Calendar An icon of a desk calendar. Cancel An icon of a circle with a diagonal line across. Caret An icon of a block arrow pointing to the right. Email An icon of a paper envelope. Facebook An icon of the Facebook "f" mark. Google An icon of the Google "G" mark. Linked In An icon of the Linked In "in" mark. Logout An icon representing logout. Profile An icon that resembles human head and shoulders. Telephone An icon of a traditional telephone receiver. Tick An icon of a tick mark. Is Public An icon of a human eye and eyelashes. Is Not Public An icon of a human eye and eyelashes with a diagonal line through it. Pause Icon A two-lined pause icon for stopping interactions. Quote Mark A opening quote mark. Quote Mark A closing quote mark. Arrow An icon of an arrow. Folder An icon of a paper folder. Breaking An icon of an exclamation mark on a circular background. Camera An icon of a digital camera. Caret An icon of a caret arrow. Clock An icon of a clock face. Close An icon of the an X shape. Close Icon An icon used to represent where to interact to collapse or dismiss a component Comment An icon of a speech bubble. Comments An icon of a speech bubble, denoting user comments. Ellipsis An icon of 3 horizontal dots. Envelope An icon of a paper envelope. Facebook An icon of a facebook f logo. Camera An icon of a digital camera. Home An icon of a house. Instagram An icon of the Instagram logo. LinkedIn An icon of the LinkedIn logo. Magnifying Glass An icon of a magnifying glass. Search Icon A magnifying glass icon that is used to represent the function of searching. Menu An icon of 3 horizontal lines. Hamburger Menu Icon An icon used to represent a collapsed menu. Next An icon of an arrow pointing to the right. Notice An explanation mark centred inside a circle. Previous An icon of an arrow pointing to the left. Rating An icon of a star. Tag An icon of a tag. Twitter An icon of the Twitter logo. Video Camera An icon of a video camera shape. Speech Bubble Icon A icon displaying a speech bubble WhatsApp An icon of the WhatsApp logo. Information An icon of an information logo. Plus A mathematical 'plus' symbol. Duration An icon indicating Time. Success Tick An icon of a green tick. Success Tick Timeout An icon of a greyed out success tick. Loading Spinner An icon of a loading spinner.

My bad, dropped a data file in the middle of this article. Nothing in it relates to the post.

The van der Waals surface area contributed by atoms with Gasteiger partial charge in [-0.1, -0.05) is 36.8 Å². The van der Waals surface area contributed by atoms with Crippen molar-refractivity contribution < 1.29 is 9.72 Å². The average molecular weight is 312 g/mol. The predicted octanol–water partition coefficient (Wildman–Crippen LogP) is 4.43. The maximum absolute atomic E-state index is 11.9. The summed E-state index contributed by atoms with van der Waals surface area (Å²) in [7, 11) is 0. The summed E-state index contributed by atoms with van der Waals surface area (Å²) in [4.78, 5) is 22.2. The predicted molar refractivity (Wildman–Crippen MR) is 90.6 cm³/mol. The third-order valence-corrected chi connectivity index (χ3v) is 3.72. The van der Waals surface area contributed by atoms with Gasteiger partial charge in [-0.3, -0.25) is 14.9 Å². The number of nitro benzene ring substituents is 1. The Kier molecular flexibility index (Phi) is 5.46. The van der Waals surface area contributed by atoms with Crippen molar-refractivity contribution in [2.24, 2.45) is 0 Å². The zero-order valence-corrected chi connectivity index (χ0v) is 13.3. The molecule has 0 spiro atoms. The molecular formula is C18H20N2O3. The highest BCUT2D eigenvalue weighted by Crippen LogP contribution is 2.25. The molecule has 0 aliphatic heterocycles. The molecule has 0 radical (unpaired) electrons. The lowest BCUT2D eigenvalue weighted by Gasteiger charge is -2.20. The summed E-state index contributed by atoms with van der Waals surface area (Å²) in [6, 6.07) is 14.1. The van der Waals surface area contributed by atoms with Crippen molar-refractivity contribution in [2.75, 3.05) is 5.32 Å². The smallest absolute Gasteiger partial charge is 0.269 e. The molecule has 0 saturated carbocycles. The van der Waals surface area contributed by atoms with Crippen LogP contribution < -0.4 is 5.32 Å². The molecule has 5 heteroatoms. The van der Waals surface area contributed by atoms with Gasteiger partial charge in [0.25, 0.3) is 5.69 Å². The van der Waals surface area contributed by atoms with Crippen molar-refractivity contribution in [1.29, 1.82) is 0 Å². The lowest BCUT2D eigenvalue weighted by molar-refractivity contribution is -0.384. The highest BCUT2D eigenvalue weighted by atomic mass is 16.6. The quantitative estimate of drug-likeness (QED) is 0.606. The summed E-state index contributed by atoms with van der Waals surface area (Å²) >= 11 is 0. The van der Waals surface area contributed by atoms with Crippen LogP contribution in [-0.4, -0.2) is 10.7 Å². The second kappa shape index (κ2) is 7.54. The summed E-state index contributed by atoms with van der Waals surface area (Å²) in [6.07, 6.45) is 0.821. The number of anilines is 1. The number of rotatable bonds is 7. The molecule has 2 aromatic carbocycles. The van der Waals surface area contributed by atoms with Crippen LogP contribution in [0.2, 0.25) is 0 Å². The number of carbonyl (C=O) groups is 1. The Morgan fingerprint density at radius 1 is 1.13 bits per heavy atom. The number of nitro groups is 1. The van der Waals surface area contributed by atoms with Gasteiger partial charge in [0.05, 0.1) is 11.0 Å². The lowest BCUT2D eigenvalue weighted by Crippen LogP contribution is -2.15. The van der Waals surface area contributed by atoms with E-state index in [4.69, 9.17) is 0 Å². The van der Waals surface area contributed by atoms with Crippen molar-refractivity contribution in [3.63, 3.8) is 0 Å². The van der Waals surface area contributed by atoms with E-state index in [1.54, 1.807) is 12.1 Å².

Modern-day jury finds one of Dundee’s most notorious murderers ‘not guilty’

The Court Room at Dundee Sheriff Court during the "trial" of William Bury
The Court Room at Dundee Sheriff Court during the "trial" of William Bury

One hundred and thirty years after he was hanged for killing his wife, one of Dundee’s most notorious murderers returned to court to be “acquitted” of the crime.

Six of William Henry Bury’s vertebrae, snapped during his execution, sat on the dock at Dundee Sheriff Court as a modern-day jury found him not guilty of strangling and mutilating his bride, Ellen Elliot.

Bob Cunningham from Arbroath plays a 1889 police man with Bury’s bones in the foreground

Jurors listened to evidence once related at Bury’s original trial, which took place in the very same court room, in 1889.

The experts argued in favour of verdicts of murder and suicide respectively, though each agreed Ellen Elliot’s death could not be explained with certainty.

Where in 1889 that doubt caused jurors to find him guilty but ask for leniency, it led a modern day jury to find him not guilty by a majority of 13-2.

Celebrated Forensic anthropologist Professor Sue Black, who organised the retrial, said: “The verdict was incredible.

“When, 130 years ago, the original jury found Bury guilty, they also asked the judge for mercy, which suggested that they had had doubt. Clearly our jury also had doubt.”

Already a subscriber? Sign in

[[title]]

[[text]]